48 Million US Cases of Food-Borne Illness in 2010 Push Industry toward RFID-enabled Food Safety Systems

New York, New York - April 15, 2011

According to the Centers for Disease Control, some 48 million cases of illness in the United States each year are caused by spoiled or contaminated food. Many of these come from fresh produce that is consumed in its raw state. Two ways to ameliorate this “epidemic” are to improve our control over the conditions in which food is kept as it moves from farm to consumer markets, and to enhance the traceability of food shipments within the supply chain.

New US legislation (The Food Safety Modernization Act) focuses on the establishment of industry-wide data standards for this information, and requires the FDA to develop and publish regulations that address the prevention of foodborne disease outbreaks.

According to ABI Research principal analyst Bill Arnold, “RFID systems with temperature sensors can contribute to less tainted produce and provide the same standards-based tracing, while delivering information that could prevent as much as $35 billion/year in wasted produce.”

Once the initial FDA trials – to be conducted in partnership with industry associations such as the United Fresh Produce Association for produce and the American Meat Institute for fresh meats – are completed, the question will be: which stakeholders in the industry will actually buy and use these systems?

“That is a very big question,” says Arnold. “It is of most benefit to food retailers, but they don't control the harvest point or the shipper, so it's a matter of who decides they either have the clout or the ability to make it happen. Self-interest and liability limitation will be the motivators. In some cases large retail chains will buy RFID systems and require their suppliers to use them. In other cases, large food brands such as Dole, Hawaiian Tropic, Chiquita and others may invest to promote their food freshness and safety, allowing them to justify a premium price.”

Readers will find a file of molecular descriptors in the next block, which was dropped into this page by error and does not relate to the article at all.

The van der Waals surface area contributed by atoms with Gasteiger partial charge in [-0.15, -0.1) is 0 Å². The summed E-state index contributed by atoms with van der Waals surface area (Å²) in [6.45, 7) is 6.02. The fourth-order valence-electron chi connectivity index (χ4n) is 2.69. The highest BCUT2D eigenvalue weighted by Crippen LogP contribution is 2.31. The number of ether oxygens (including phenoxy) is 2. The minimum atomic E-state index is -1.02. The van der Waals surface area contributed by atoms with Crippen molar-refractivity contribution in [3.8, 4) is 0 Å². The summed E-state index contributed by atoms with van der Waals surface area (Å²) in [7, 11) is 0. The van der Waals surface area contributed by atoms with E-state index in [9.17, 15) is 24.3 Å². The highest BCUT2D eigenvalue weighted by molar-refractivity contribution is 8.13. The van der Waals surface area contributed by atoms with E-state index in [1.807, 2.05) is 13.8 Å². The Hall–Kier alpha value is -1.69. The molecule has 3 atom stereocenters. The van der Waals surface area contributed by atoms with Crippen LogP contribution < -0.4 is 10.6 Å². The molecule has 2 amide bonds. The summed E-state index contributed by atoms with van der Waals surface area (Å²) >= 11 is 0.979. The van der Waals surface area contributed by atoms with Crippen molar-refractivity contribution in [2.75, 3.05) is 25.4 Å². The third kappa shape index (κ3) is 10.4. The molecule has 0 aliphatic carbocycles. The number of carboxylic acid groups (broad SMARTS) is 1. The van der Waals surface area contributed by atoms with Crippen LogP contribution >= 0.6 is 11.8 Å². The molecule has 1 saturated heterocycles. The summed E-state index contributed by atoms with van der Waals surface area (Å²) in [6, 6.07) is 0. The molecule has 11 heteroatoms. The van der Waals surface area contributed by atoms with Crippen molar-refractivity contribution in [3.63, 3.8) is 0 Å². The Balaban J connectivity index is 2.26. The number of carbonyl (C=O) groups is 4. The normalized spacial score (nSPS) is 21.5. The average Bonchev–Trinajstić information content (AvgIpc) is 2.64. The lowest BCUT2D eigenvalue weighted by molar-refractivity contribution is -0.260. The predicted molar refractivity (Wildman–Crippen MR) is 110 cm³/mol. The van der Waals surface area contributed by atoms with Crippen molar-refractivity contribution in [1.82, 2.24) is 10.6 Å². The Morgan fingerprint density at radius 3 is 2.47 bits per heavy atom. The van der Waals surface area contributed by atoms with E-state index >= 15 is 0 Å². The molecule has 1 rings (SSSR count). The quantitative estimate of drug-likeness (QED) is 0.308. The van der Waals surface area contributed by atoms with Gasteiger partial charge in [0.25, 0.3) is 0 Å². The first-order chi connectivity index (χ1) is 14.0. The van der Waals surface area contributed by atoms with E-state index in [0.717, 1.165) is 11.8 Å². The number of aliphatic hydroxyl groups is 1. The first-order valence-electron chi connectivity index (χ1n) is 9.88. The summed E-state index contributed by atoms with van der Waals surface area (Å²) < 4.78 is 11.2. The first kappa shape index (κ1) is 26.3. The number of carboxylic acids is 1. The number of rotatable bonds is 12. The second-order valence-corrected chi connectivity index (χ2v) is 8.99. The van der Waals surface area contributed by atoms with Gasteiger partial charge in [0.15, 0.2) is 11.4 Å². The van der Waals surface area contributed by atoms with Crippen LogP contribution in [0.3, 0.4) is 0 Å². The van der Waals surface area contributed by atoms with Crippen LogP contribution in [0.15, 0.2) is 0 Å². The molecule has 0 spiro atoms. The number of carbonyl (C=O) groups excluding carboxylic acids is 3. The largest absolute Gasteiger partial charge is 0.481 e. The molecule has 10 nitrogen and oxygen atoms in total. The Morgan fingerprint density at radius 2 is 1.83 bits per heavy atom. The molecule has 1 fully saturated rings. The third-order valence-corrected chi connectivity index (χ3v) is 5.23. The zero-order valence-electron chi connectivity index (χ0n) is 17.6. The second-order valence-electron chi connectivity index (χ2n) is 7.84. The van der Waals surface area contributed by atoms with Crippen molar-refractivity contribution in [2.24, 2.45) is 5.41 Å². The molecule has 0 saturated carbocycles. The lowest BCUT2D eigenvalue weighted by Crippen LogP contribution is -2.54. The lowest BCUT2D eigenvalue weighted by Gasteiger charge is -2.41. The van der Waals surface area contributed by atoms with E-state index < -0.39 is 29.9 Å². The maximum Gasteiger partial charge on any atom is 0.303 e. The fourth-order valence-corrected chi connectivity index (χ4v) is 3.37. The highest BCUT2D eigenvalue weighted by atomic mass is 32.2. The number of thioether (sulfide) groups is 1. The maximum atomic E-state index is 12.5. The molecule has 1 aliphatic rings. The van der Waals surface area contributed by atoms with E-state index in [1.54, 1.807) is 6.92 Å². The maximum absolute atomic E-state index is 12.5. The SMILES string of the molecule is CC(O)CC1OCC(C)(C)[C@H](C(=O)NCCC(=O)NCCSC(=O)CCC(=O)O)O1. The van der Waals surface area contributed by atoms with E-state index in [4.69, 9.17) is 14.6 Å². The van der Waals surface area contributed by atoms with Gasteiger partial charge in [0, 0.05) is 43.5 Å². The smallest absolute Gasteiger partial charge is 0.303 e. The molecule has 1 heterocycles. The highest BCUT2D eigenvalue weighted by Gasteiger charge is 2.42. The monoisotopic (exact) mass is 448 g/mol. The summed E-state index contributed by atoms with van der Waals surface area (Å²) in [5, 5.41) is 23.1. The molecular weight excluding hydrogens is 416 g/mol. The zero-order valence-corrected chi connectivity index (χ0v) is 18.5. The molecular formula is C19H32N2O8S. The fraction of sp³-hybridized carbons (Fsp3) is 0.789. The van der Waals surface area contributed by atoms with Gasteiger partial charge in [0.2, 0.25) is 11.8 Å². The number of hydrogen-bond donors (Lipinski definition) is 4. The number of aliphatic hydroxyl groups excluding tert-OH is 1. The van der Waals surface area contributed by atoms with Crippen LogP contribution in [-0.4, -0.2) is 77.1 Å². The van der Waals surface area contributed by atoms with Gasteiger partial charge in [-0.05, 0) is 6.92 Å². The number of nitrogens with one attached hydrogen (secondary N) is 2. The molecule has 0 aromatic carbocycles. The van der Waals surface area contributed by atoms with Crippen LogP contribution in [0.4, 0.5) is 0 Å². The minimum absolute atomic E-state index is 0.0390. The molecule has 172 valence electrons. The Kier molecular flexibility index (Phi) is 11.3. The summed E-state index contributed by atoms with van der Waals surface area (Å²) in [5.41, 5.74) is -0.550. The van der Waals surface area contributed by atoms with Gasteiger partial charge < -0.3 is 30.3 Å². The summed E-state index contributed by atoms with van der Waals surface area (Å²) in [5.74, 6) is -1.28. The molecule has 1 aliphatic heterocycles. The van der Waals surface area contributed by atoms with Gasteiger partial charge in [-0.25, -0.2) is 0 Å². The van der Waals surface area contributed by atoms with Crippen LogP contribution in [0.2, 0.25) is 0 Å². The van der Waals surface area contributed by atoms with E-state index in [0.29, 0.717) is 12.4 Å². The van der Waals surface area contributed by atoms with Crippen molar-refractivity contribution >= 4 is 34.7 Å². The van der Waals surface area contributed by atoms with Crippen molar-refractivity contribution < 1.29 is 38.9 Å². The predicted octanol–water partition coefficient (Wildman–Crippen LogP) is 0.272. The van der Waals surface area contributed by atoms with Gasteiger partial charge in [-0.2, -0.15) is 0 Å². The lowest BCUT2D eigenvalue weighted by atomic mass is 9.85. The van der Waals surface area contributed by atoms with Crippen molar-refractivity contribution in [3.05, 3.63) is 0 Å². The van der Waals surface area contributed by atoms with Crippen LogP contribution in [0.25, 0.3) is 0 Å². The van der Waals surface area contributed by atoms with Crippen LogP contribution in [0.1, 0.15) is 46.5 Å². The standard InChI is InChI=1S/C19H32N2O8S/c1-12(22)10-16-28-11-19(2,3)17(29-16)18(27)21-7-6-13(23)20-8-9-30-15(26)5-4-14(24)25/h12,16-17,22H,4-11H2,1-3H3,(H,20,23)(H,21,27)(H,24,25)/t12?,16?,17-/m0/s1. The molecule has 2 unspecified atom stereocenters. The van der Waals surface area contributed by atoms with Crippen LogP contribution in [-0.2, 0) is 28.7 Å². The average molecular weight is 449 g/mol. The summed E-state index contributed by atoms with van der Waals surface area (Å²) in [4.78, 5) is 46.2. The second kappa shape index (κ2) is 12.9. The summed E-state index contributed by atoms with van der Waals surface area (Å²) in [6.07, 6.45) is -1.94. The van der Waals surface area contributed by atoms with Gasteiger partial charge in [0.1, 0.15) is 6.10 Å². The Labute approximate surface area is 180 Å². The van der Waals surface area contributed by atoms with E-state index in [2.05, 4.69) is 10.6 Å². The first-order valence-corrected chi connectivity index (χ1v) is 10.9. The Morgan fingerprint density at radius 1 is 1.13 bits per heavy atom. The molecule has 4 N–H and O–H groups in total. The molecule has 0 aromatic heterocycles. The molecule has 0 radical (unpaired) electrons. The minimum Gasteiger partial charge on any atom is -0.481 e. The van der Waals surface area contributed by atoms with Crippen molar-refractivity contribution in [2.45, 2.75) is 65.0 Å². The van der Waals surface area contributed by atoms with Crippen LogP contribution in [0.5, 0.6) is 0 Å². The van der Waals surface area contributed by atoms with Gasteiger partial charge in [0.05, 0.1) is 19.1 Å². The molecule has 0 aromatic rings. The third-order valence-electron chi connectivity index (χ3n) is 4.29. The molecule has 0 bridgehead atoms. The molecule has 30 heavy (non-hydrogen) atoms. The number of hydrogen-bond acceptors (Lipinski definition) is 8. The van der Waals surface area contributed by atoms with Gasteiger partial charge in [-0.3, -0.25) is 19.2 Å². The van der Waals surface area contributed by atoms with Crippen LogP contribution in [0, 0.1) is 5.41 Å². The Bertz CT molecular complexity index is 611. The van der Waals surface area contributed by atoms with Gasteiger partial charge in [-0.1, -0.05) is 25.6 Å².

ABI Research’s new “RFID-enabled Food Safety and Traceability Systems” study reviews the Food Safety Modernization Act’s  impact on food-industry use of Auto ID technology in both the short and intermediate terms. It provides forecasts for the use of RFID-enabled data logging devices from 2010 through 2015 in cold chain applications.

This report is part of the RFID Research Service.

ABI Research provides in-depth analysis and quantitative forecasting of trends in global connectivity and other emerging technologies. From offices in North America, Europe and Asia, ABI Research’s worldwide team of experts advises thousands of decision makers through 30+ research and advisory services. Est. 1990. For more information visit www.abiresearch.com, or call +1.516.624.2500.

About ABI Research

ABI Research is a global technology intelligence firm delivering actionable research and strategic guidance to technology leaders, innovators, and decision makers around the world. Our research focuses on the transformative technologies that are dramatically reshaping industries, economies, and workforces today.

ABI Research提供开创性的研究和战略指导,帮助客户了解日新月异的技术。 自1990年以来,我们已与全球数百个领先的技术品牌,尖端公司,具有远见的政府机构以及创新的贸易团体建立了合作关系。 我们帮助客户创造真实的业务成果。

For more information about ABI Research’s services, contact us at +1.516.624.2500 in the Americas, +44.203.326.0140 in Europe, +65.6592.0290 in Asia-Pacific or visit www.abiresearch.com.

Contact ABI Research

Media Contacts

Americas: +1.516.624.2542
Europe: +44.(0).203.326.0142
Asia: +65 6950.5670

Related Service